393

became apparent on his homeward voyage, and manifestedthemselves by small isolated blotches on the legs, which wereswollen and glazed, and by the condition of the gums, tenderand elevated. The condition of the patient on admis-sion, when his own statements were verified by carefulobservation, was that of " continuous quotidian iever andscurvy."

On the 14th, the day after his admission, it was deemedadvisable to test the statements he had made as to hisfebrile condition by allowing him to remain in bed andgiving him no medicine. At 8.45 A.M. he felt cold, and at9 A.M., the hour of the hospital visit, his temperatureindicated 102° F. in the axilla, and at 11 A.M. mounted to104°, after which there was a gradual decrease every halfhour until 1 P.M., the chart standing at 103°, 1024°, 101-8°,and at the last-mentioned hour 100-4°. He was ordered tohave a hypodermic injection of quinine at 8 P.M. of sixgrains, and this was to be repeated at 8 A.M. on the followingmorning. On the 15thit was stated that he had had the in-jections at the time mentioned, and he passed freely and with-out fever through the usual time of having the paroxysm.There was no increase of temperature and no uneasiness, andhe says " this is the first time he has been free from fever forthe last three months." The injection was ordered to berepeated at the same hour in the morning and the evening.He had two injections at the same hours on the two followingdays. On the 17th it was noted that the arm where theinjections were given was omewhat tender, and the quininewas taken by the mouth dissolved in tartaric acid, andthis mixture was continued in diminished doses for thenext fourteen days. His progress afterwards was perfectlysatisfactory. He dailygained in strength, and left three weekafter admission in excellent spirits. No slough or abscessmarked the site of the injections, and the pain experiencedat the time of injection was slight and soon passed away.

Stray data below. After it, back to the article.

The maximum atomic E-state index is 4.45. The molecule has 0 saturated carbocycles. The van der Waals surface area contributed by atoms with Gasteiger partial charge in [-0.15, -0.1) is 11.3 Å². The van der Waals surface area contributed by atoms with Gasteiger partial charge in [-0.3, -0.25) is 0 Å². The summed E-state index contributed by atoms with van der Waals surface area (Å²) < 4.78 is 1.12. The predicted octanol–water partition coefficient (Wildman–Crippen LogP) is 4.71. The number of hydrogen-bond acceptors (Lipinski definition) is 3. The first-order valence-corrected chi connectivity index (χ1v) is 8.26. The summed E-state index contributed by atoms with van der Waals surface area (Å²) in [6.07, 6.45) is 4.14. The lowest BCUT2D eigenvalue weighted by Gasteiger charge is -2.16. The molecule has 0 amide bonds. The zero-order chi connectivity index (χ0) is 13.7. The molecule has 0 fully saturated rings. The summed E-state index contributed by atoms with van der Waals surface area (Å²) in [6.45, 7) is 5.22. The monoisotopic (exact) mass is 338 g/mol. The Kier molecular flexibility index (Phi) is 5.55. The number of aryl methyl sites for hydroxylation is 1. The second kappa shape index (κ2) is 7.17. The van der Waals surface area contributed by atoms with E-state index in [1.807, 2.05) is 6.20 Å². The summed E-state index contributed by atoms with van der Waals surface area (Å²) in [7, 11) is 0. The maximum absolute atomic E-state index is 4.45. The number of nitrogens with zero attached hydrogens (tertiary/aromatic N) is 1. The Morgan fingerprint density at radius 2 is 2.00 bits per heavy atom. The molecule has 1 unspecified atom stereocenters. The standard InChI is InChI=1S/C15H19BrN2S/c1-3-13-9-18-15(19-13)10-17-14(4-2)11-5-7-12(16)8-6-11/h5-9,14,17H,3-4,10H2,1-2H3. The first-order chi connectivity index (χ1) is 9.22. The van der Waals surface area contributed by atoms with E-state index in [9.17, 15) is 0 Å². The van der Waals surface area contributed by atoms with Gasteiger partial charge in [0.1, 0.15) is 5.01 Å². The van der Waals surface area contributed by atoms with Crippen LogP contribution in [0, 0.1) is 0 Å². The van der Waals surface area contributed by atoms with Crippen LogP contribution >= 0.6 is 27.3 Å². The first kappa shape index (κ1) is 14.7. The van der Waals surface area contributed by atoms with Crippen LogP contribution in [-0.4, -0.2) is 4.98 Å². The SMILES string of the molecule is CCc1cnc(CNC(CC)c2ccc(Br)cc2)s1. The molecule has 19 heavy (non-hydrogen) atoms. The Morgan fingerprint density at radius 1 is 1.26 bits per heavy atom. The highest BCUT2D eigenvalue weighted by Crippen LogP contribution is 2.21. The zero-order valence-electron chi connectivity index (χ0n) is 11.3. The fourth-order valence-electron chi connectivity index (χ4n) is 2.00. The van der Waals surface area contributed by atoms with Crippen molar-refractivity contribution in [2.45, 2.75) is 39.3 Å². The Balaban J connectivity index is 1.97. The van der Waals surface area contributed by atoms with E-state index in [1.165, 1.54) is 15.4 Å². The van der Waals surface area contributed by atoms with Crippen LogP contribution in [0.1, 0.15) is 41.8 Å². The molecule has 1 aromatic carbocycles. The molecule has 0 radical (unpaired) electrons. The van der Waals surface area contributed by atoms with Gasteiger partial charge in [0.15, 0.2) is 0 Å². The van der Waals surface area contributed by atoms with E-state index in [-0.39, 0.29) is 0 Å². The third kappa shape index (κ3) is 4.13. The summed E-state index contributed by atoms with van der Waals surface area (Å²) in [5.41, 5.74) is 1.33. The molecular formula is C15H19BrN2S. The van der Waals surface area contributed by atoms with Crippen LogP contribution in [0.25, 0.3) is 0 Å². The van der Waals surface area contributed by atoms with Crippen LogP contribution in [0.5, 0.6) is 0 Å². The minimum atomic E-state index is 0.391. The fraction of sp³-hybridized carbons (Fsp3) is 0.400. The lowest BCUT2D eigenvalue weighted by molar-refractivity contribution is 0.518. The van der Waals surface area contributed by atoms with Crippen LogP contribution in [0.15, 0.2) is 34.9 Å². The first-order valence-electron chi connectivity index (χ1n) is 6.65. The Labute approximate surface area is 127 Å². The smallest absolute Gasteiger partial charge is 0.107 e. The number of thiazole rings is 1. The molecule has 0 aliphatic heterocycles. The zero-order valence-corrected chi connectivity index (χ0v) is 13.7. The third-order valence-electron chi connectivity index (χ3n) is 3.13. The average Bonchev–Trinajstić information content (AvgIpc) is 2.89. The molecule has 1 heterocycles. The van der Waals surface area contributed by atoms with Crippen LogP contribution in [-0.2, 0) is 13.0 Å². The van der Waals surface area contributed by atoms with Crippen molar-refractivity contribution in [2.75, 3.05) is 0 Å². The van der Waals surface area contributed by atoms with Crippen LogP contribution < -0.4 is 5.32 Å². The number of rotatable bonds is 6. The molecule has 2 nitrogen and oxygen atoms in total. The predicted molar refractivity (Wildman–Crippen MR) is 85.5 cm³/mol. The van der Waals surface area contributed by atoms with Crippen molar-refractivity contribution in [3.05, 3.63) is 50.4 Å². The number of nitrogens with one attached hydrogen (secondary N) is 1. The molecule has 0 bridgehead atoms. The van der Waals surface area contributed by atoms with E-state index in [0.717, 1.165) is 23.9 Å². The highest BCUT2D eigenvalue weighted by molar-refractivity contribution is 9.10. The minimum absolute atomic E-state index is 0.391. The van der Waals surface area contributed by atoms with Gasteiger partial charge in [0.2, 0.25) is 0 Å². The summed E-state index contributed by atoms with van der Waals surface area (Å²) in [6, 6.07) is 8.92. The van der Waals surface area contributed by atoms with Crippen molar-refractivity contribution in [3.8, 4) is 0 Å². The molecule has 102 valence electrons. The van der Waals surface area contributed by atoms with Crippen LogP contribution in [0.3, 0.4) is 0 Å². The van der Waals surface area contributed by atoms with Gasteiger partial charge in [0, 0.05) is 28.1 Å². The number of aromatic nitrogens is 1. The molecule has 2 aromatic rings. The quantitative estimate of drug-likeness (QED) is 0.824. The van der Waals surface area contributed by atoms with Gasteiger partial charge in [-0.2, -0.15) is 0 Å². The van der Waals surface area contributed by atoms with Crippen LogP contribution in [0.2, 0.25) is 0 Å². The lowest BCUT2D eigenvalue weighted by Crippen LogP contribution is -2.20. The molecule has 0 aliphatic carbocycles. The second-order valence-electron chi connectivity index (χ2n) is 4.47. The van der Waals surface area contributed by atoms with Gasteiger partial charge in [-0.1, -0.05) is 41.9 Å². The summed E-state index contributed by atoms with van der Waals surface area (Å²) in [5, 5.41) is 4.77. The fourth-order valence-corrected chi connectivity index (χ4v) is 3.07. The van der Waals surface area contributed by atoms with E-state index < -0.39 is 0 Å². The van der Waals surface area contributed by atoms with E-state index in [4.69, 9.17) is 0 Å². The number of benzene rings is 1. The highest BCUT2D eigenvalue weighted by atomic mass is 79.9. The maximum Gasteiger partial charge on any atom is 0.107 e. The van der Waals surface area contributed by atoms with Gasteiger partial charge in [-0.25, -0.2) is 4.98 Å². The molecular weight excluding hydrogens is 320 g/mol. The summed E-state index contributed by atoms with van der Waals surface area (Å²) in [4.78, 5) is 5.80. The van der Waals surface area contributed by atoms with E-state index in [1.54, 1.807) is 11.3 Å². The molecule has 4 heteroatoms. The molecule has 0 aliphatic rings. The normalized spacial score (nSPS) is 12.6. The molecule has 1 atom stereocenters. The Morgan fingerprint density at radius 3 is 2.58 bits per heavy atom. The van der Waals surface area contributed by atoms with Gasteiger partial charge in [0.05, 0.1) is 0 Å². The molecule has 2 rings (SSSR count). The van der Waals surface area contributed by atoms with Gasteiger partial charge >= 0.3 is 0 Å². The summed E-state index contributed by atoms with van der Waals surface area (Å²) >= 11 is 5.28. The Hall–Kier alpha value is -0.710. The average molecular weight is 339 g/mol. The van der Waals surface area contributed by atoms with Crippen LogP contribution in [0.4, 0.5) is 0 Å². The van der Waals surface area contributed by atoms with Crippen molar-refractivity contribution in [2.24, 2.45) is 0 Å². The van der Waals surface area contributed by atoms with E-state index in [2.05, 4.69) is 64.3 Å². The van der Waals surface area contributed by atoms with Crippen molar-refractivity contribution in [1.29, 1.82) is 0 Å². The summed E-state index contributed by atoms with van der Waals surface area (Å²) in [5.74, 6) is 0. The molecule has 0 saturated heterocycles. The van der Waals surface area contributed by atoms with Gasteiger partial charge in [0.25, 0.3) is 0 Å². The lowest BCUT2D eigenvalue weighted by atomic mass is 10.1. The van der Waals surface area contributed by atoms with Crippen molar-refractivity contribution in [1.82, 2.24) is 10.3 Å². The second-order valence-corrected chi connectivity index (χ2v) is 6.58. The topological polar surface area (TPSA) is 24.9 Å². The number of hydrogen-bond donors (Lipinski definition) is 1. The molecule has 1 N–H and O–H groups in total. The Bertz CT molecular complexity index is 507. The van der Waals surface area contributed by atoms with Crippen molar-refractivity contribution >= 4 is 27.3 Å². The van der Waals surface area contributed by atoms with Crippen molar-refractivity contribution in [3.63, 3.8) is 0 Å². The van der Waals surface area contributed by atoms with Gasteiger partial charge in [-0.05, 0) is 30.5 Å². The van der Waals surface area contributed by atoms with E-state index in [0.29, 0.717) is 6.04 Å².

STANLEY HOSPITAL, LIVERPOOL.FRACTURE OF LOWER JAW; NECROSIS; WIRED.